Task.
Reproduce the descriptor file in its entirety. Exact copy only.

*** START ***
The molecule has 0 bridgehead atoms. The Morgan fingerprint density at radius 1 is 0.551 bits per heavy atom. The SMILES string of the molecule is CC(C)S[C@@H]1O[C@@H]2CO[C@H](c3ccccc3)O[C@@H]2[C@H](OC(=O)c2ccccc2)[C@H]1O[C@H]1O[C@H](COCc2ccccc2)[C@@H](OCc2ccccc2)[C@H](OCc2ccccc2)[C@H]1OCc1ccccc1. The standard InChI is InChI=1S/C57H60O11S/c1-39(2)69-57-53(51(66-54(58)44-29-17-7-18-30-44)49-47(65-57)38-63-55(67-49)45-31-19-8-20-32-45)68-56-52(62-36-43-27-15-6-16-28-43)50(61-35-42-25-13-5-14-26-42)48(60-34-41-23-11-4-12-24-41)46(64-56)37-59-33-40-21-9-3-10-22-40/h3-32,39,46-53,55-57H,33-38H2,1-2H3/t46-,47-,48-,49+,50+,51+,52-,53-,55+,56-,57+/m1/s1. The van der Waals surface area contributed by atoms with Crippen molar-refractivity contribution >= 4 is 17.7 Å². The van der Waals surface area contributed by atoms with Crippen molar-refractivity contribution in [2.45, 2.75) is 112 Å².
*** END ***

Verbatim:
The molecule has 0 bridgehead atoms. The Morgan fingerprint density at radius 1 is 0.551 bits per heavy atom. The SMILES string of the molecule is CC(C)S[C@@H]1O[C@@H]2CO[C@H](c3ccccc3)O[C@@H]2[C@H](OC(=O)c2ccccc2)[C@H]1O[C@H]1O[C@H](COCc2ccccc2)[C@@H](OCc2ccccc2)[C@H](OCc2ccccc2)[C@H]1OCc1ccccc1. The standard InChI is InChI=1S/C57H60O11S/c1-39(2)69-57-53(51(66-54(58)44-29-17-7-18-30-44)49-47(65-57)38-63-55(67-49)45-31-19-8-20-32-45)68-56-52(62-36-43-27-15-6-16-28-43)50(61-35-42-25-13-5-14-26-42)48(60-34-41-23-11-4-12-24-41)46(64-56)37-59-33-40-21-9-3-10-22-40/h3-32,39,46-53,55-57H,33-38H2,1-2H3/t46-,47-,48-,49+,50+,51+,52-,53-,55+,56-,57+/m1/s1. The van der Waals surface area contributed by atoms with Crippen molar-refractivity contribution >= 4 is 17.7 Å². The van der Waals surface area contributed by atoms with Crippen molar-refractivity contribution in [2.45, 2.75) is 112 Å².